The trigger point model states that unexplained pain frequently radiates from these points of local tenderness to broader areas, sometimes distant from the trigger point itself. Practitioners claim to have identified reliable referred pain patterns which associate pain in one location with trigger points elsewhere. There is variation in the methodology for diagnois of trigger points and a dearth of theory to explain how they arise and why they produce specific patterns of referred pain.
Compression of a trigger point may elicit local tenderness, referred pain or local twitch response. The local twitch response is not the same as a muscle spasm. This is because a muscle spasm refers to the entire muscle contracting whereas the local twitch response also refers to the entire muscle but only involves a small twitch, no contraction.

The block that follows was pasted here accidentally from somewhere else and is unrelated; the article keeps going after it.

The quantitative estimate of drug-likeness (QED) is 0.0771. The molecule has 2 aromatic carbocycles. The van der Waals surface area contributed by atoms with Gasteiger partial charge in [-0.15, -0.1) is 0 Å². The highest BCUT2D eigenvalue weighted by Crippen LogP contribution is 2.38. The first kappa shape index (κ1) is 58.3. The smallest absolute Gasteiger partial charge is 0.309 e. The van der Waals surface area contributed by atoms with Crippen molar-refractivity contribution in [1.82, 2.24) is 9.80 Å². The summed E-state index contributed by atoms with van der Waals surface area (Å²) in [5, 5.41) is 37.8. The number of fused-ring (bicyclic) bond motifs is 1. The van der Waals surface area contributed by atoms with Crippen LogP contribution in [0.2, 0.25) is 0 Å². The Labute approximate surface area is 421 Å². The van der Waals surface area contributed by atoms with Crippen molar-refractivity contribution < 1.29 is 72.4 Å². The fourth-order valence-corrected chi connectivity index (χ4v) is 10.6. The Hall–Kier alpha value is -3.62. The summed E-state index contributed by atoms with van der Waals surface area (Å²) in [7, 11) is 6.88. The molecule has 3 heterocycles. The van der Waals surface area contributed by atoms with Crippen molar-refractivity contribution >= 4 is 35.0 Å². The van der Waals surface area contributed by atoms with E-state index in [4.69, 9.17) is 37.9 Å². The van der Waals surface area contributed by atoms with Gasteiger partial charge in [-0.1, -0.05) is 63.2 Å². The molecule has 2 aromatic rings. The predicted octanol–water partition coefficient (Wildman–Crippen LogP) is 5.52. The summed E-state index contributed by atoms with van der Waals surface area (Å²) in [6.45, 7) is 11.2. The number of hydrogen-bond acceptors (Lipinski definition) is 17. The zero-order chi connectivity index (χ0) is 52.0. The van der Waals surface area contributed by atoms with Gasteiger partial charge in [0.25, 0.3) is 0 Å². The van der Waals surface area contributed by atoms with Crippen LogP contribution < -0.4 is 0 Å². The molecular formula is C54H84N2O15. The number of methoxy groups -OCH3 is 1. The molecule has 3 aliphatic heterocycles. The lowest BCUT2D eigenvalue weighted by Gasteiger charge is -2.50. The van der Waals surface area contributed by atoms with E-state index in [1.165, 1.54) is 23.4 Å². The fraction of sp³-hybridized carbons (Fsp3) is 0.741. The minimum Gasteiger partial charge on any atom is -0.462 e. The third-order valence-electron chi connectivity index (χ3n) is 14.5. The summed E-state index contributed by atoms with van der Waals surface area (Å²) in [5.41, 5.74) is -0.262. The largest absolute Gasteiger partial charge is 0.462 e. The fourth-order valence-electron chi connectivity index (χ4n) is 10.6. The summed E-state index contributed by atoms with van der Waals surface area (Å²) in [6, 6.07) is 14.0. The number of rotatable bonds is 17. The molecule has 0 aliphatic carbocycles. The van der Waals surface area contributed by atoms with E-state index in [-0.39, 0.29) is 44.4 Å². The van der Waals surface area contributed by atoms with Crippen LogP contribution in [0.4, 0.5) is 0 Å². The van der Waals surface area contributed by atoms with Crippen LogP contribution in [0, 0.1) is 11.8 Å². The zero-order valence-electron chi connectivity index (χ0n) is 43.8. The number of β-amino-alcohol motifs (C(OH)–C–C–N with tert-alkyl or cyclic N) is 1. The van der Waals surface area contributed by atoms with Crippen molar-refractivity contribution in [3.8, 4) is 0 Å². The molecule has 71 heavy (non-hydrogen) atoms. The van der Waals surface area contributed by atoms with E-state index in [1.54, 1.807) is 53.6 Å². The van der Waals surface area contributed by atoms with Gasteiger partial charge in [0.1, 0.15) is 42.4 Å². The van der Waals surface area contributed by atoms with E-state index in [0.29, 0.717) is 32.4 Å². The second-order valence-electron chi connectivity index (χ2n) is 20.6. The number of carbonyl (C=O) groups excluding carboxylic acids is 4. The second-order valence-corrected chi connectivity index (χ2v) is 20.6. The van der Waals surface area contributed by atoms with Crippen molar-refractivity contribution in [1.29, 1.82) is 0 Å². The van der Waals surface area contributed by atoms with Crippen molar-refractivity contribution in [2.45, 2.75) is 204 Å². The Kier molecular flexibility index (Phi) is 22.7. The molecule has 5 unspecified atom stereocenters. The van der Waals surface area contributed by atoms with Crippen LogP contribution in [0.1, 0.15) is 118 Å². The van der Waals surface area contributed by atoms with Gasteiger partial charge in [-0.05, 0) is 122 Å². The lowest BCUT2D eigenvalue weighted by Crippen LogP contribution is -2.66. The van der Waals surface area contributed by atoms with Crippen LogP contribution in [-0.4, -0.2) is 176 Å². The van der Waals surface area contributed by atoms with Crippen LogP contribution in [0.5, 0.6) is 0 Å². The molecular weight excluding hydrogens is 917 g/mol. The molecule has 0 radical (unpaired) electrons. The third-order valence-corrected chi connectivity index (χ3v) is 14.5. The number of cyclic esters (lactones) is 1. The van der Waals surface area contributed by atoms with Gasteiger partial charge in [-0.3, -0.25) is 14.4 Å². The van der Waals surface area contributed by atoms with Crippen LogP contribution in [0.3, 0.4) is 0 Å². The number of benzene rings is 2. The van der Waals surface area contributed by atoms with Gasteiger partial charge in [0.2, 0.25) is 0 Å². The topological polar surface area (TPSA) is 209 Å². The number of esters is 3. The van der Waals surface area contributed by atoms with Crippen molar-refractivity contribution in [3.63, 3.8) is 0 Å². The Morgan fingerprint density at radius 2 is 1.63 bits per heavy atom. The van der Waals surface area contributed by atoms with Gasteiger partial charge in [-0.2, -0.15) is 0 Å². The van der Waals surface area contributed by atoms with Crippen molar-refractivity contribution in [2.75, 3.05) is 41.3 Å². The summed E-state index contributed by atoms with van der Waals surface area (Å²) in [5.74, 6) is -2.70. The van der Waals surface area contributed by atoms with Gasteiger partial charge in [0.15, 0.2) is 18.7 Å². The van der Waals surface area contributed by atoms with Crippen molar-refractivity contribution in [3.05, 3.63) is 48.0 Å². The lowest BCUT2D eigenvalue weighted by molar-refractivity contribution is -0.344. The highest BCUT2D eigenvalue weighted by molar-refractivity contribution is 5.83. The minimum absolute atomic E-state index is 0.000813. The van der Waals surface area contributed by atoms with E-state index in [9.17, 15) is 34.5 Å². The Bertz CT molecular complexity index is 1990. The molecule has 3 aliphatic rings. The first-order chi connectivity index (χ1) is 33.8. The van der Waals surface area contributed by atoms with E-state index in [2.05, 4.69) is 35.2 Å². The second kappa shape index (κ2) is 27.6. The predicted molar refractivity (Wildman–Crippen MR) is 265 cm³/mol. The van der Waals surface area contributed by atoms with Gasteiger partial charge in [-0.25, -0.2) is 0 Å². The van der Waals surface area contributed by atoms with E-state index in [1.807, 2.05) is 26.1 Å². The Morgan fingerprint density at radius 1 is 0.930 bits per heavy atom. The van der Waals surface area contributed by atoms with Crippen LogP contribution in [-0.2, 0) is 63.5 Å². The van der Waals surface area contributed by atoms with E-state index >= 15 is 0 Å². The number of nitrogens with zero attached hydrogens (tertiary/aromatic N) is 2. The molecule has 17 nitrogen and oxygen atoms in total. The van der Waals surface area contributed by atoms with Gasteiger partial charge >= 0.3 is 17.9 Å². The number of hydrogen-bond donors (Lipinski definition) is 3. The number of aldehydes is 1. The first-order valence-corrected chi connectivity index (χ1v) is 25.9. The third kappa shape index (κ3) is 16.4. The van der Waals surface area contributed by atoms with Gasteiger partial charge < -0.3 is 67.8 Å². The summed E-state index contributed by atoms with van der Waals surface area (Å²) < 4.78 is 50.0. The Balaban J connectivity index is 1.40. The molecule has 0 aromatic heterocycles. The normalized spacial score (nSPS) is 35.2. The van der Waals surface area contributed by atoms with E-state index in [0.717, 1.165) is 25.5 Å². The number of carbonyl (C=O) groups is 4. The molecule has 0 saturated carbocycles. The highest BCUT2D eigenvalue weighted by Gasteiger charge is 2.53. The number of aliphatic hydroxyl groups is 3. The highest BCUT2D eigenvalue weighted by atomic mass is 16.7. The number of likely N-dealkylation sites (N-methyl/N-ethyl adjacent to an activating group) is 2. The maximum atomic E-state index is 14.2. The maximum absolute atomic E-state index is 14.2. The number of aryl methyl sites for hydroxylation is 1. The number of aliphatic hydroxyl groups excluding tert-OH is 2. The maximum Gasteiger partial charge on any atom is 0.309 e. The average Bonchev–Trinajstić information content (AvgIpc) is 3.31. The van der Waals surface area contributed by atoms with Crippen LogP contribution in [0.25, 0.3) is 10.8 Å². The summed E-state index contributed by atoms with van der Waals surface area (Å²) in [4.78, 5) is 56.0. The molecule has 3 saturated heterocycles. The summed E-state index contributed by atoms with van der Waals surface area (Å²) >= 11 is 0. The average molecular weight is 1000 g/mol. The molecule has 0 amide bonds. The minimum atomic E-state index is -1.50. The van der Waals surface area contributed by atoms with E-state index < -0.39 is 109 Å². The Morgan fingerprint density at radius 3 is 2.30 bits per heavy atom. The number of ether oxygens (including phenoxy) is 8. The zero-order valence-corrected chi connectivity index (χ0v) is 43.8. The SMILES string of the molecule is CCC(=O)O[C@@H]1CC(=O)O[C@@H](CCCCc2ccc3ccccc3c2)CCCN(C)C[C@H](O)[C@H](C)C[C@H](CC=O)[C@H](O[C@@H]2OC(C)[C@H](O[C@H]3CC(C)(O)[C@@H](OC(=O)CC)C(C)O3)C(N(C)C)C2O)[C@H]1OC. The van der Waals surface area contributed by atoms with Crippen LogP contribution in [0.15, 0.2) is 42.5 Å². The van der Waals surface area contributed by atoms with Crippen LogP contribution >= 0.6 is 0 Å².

Among MDs, many specialists are well versed in trigger point diagnosis and therapy. These include physiatrists (physicians specializing in physical medicine and rehabilitation), family medicine, and orthopedics. Osteopathic as well as chiropractic schools also include trigger points in their training. Other health professionals, such as occupational therapists, physiotherapists, acupuncturists, massage therapists and structural integrators are also aware of these ideas and many of them make use of trigger points in their clinical work as well,